Thursday, June 5, 2014
Password dress: A frock covered in security faux pas
How weak are your passwords? See if they show up on this unique dress designed to clue the world in to a multitude of common bad passwords.
Want to know which passwords not to use? Take a look at Lorrie Faith Cranor's password dress, swathed in some of the most common passwords around. There's "lovely," "friends," "qwerty," "playboy," "tinkerbell," and "spongebob" (yup, spongebob). The ever-popular "password" and "123456" didn't make the tailor's cut.
Cranor, a professor of computer science at Carnegie Mellon University, sewed her dress from original "bad password fabric" culled from her research group's extensive exploration of the security and usability of text passwords. The brightly colored frock's like a walking cautionary tale.
Cranor crafted the password dress last year to go along with her similarly conceived Security Blanket quilt, but has lately been spotted wearing it out to industry events. The most recent sighting came Thursday at the Privacy Law Scholars Conference in Washington, D.C., where author Julia Angwin snapped this shot.
The crafty professor made her own dress pattern by tracing a store-bought dress that fit her well, and had the polyester knit fabric printed at Spoonflower, a company that lets creatives design, print, and sell their own fabric, gift wrap, and the like. "The profanity is mostly on the back," Cranor tells Crave of the garment.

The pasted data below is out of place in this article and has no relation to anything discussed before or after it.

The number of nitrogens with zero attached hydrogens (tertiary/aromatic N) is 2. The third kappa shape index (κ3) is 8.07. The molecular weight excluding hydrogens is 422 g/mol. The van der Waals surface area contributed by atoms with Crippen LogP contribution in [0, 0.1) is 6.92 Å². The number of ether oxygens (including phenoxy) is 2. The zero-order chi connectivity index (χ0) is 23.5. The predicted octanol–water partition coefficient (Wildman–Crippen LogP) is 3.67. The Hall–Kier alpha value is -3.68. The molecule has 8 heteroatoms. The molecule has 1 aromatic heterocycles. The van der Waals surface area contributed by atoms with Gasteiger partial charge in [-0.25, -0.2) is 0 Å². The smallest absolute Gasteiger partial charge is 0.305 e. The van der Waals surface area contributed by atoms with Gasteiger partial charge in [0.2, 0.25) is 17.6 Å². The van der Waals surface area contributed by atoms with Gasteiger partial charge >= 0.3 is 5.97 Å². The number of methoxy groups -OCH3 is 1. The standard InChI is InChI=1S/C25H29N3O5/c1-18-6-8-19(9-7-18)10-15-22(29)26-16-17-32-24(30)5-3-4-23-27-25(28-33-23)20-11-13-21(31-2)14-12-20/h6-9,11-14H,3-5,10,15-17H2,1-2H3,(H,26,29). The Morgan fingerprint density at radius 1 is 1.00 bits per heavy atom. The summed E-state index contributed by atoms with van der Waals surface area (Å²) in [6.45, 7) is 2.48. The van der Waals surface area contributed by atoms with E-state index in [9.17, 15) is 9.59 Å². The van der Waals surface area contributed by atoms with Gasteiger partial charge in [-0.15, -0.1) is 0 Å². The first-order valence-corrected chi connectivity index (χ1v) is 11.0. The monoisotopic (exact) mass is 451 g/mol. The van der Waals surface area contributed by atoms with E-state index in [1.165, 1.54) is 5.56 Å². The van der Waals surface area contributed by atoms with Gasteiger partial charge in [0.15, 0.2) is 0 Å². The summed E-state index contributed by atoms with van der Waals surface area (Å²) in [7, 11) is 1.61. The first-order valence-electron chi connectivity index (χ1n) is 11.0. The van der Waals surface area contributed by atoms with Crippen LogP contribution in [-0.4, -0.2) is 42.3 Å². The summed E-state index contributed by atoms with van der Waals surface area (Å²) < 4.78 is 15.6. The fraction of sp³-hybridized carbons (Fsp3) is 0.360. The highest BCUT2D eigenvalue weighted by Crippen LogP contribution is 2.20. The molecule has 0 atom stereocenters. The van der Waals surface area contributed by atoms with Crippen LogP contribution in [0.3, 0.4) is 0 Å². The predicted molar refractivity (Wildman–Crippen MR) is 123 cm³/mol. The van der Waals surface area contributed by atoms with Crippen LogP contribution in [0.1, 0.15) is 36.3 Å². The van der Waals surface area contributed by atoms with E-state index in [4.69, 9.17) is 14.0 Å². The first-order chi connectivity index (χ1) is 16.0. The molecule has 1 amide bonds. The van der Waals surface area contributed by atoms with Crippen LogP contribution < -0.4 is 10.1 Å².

Early this year, security-focused developer SplashData released its most recent list of the worst online passwords, a testament to the fact that many people still use simple, hackable passwords despite repeated stories of mass hacks and warnings to build stronger personal defenses.
For those who would like to wear weak passwords themselves -- or hang them from windows or rest their heads on them -- Cranor sells a few versions of purple bad password fabric by the yard at Spoonflower. Which is kind of meta, since according to the dress, "purple" is one of the bad passwords.
By: Leslie Katz (CNET)